Development Of The TCPA/TCG
The Trusted Computing Platform Alliance (TCPA) is a consortium that was formed in 1999. At the time, it included various important players from both the hardware and the software industry, such as HP, IBM, Microsoft and others. Unfortunately, the TCPA failed as an organization, due to its structure: any of its 200 members had the ability to postpone or prevent decisions through a right to veto. This made it rather difficult to come to consensus on various decisions.
For this reason, the done by the TCPA was transferred to a new consortium in April 2004, called the Trusted Computing Group (TCG.) In this organization, only a few companies, called "promoters," have the right to make decisions; currently, the promoters are AMD, Hewlett-Packard, IBM, Intel, Microsoft, Seagate, Sony, Sun and Verisign. The remaining nearly one hundred members are classified as "contributors" or "adopters;" they are involved in the work of drafting specifications or simply granted early access to the new drafts.
Among other things, a result of the TCPA/TCG efforts was the development of the Trusted Platform Module (TPM), probably more appropriately known as the "Fritz Chip". This name honors US senator Fritz Hollings, who became known for being a staunch supporter of digital rights management (DRM).
The TPM usually appears as a motherboard-mounted chip and is integrated in the boot process. When switching the computer on, its makes sure the state of the system is approved (trusted).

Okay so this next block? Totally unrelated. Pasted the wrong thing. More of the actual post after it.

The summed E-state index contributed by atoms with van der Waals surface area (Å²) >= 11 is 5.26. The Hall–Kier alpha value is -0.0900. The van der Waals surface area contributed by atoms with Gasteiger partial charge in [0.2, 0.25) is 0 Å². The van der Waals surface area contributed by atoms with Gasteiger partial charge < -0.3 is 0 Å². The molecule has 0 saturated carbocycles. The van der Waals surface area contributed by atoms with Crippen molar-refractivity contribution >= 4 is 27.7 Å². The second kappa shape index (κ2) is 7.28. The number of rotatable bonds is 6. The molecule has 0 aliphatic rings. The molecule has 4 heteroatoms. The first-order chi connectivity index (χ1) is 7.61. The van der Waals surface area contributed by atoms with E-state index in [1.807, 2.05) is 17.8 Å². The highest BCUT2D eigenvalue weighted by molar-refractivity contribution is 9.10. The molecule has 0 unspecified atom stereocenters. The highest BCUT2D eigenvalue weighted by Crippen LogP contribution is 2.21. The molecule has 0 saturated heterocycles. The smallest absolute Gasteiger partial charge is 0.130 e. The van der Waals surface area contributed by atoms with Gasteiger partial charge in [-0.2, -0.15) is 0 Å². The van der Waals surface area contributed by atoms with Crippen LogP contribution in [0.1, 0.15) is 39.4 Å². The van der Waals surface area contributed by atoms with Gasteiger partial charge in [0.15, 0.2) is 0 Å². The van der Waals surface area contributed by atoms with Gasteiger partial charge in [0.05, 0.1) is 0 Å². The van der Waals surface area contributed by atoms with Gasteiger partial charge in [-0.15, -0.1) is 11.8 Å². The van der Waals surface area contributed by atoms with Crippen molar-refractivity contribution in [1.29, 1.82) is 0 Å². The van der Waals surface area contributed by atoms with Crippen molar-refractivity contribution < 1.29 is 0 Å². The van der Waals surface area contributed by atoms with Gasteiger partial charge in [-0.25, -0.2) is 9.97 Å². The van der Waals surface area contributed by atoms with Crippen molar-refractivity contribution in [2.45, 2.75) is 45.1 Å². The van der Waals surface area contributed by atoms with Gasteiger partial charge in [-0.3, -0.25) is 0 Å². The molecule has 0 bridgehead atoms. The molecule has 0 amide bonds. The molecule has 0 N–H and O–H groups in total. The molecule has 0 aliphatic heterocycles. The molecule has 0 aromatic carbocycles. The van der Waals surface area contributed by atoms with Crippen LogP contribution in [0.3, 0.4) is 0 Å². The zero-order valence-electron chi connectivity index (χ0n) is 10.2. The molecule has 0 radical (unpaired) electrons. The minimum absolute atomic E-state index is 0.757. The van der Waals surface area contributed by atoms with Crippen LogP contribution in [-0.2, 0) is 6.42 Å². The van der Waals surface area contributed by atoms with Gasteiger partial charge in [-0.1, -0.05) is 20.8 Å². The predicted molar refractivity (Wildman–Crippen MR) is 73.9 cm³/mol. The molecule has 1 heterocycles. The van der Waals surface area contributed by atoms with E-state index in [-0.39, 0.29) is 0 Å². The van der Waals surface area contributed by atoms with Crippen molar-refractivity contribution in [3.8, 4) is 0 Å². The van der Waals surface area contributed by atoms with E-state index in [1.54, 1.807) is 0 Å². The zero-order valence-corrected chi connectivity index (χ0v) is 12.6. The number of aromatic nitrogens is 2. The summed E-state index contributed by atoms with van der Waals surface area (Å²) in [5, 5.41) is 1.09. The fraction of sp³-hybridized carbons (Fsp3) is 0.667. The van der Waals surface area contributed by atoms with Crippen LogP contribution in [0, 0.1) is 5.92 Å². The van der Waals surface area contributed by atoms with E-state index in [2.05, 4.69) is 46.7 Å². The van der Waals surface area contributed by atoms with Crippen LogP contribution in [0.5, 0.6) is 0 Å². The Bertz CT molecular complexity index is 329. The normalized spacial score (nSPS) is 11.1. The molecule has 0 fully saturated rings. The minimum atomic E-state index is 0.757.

Objectives Of The Trusted Computing Group
One goal of the TCG is to create the "safe computer", in which the hardware, the software and the entire communication process are verified and secured. The term "communication" can be seen very generally, and applies to communication between different pieces of software. The following keywords summarize the TCG's objectives:
- Data security
Data can only be read by authorized users. Transmission security from and to the computer is to be ensured. Personal data must not be compromised (one of today's scenarios is identity theft, dubbed here as "phishing").
- Data safety
Hardware and software must handle data reliably.
- Data integrity
Software and data must not be changed without it being noticed (such as is done by viruses or worms).
- Data authenticity
The authenticity of a person (sender/receiver) or of a data service must be verifiable (through "assignment"). Each TPM chip is clearly identifiable, that is, it is clearly bound to a certain system.
Of course the possibilities of a trusted platform are not limited only to the computer - all modern form of communication could also be included. The TCG vision encompasses mobile telephones and PDAs, as well as input devices, storage devices/volumes and certificates. Security-related hardware such as fingerprint readers and iris scanners can also be vested with TPM extensions. The research and development effort required here has been delegated to sub groups of the TCG. One is the TNC (Trusted Network Connect); it deals with secured network connections.
A technical side issue that is often mixed up with the topic of trusted computing is DRM. Its task is to prevent content - usually movies and music, but also text such as PDF files - from being used or duplicated without the consent of the copyright owner.
Of course the technology of trusted computing offers the technical basis for these considerations. So far, nobody has taken the chance to enforce a stricter digital rights scenario. Maybe this is because Microsoft was heavily criticized for its Palladium platform. The latest efforts are being redone by Microsoft under the term "Next Generation Secure Computing Base" (NGSCB). At the end of the day this, however, is nothing more than something old being made to look new...